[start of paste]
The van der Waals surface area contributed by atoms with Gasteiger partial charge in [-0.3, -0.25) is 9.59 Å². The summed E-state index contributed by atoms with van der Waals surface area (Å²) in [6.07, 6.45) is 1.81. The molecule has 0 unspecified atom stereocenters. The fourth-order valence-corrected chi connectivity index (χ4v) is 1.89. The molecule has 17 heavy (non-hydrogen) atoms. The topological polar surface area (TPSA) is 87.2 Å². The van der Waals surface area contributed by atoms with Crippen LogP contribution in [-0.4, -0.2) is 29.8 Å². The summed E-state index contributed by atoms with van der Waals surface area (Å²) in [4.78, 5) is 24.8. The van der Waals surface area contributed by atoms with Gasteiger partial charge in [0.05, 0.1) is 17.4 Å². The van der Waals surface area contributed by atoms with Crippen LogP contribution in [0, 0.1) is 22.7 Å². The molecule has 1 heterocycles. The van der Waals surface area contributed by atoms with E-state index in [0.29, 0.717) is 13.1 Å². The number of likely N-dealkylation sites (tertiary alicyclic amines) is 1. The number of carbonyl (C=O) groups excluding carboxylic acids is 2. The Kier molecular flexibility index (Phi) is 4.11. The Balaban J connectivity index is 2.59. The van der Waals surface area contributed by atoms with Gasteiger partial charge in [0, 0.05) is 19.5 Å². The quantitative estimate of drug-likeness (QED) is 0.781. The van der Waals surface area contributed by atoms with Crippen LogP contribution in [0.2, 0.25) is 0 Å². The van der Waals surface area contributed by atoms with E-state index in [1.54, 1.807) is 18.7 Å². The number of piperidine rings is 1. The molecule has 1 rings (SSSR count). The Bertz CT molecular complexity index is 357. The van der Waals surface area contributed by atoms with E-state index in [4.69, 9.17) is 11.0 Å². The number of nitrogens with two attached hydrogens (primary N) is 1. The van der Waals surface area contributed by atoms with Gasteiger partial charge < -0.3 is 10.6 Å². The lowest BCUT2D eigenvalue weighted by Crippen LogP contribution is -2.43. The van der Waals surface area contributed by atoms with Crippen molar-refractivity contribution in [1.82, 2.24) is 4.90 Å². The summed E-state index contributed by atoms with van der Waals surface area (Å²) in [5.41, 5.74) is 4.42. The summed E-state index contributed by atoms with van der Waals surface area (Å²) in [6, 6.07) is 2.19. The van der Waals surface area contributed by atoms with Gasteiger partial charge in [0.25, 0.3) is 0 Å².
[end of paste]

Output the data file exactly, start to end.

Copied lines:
The van der Waals surface area contributed by atoms with Gasteiger partial charge in [-0.3, -0.25) is 9.59 Å². The summed E-state index contributed by atoms with van der Waals surface area (Å²) in [6.07, 6.45) is 1.81. The molecule has 0 unspecified atom stereocenters. The fourth-order valence-corrected chi connectivity index (χ4v) is 1.89. The molecule has 17 heavy (non-hydrogen) atoms. The topological polar surface area (TPSA) is 87.2 Å². The van der Waals surface area contributed by atoms with Crippen LogP contribution in [-0.4, -0.2) is 29.8 Å². The summed E-state index contributed by atoms with van der Waals surface area (Å²) in [4.78, 5) is 24.8. The van der Waals surface area contributed by atoms with Gasteiger partial charge in [0.05, 0.1) is 17.4 Å². The van der Waals surface area contributed by atoms with Crippen LogP contribution in [0, 0.1) is 22.7 Å². The molecule has 1 heterocycles. The van der Waals surface area contributed by atoms with E-state index in [0.29, 0.717) is 13.1 Å². The number of likely N-dealkylation sites (tertiary alicyclic amines) is 1. The number of carbonyl (C=O) groups excluding carboxylic acids is 2. The Kier molecular flexibility index (Phi) is 4.11. The Balaban J connectivity index is 2.59. The van der Waals surface area contributed by atoms with Gasteiger partial charge in [0, 0.05) is 19.5 Å². The quantitative estimate of drug-likeness (QED) is 0.781. The van der Waals surface area contributed by atoms with Crippen LogP contribution in [0.2, 0.25) is 0 Å². The van der Waals surface area contributed by atoms with E-state index in [1.54, 1.807) is 18.7 Å². The number of piperidine rings is 1. The molecule has 1 rings (SSSR count). The Bertz CT molecular complexity index is 357. The van der Waals surface area contributed by atoms with E-state index in [4.69, 9.17) is 11.0 Å². The number of nitrogens with two attached hydrogens (primary N) is 1. The van der Waals surface area contributed by atoms with Gasteiger partial charge < -0.3 is 10.6 Å². The lowest BCUT2D eigenvalue weighted by Crippen LogP contribution is -2.43. The van der Waals surface area contributed by atoms with Crippen molar-refractivity contribution in [1.82, 2.24) is 4.90 Å². The summed E-state index contributed by atoms with van der Waals surface area (Å²) in [5.41, 5.74) is 4.42. The summed E-state index contributed by atoms with van der Waals surface area (Å²) in [6, 6.07) is 2.19. The van der Waals surface area contributed by atoms with Gasteiger partial charge in [0.25, 0.3) is 0 Å².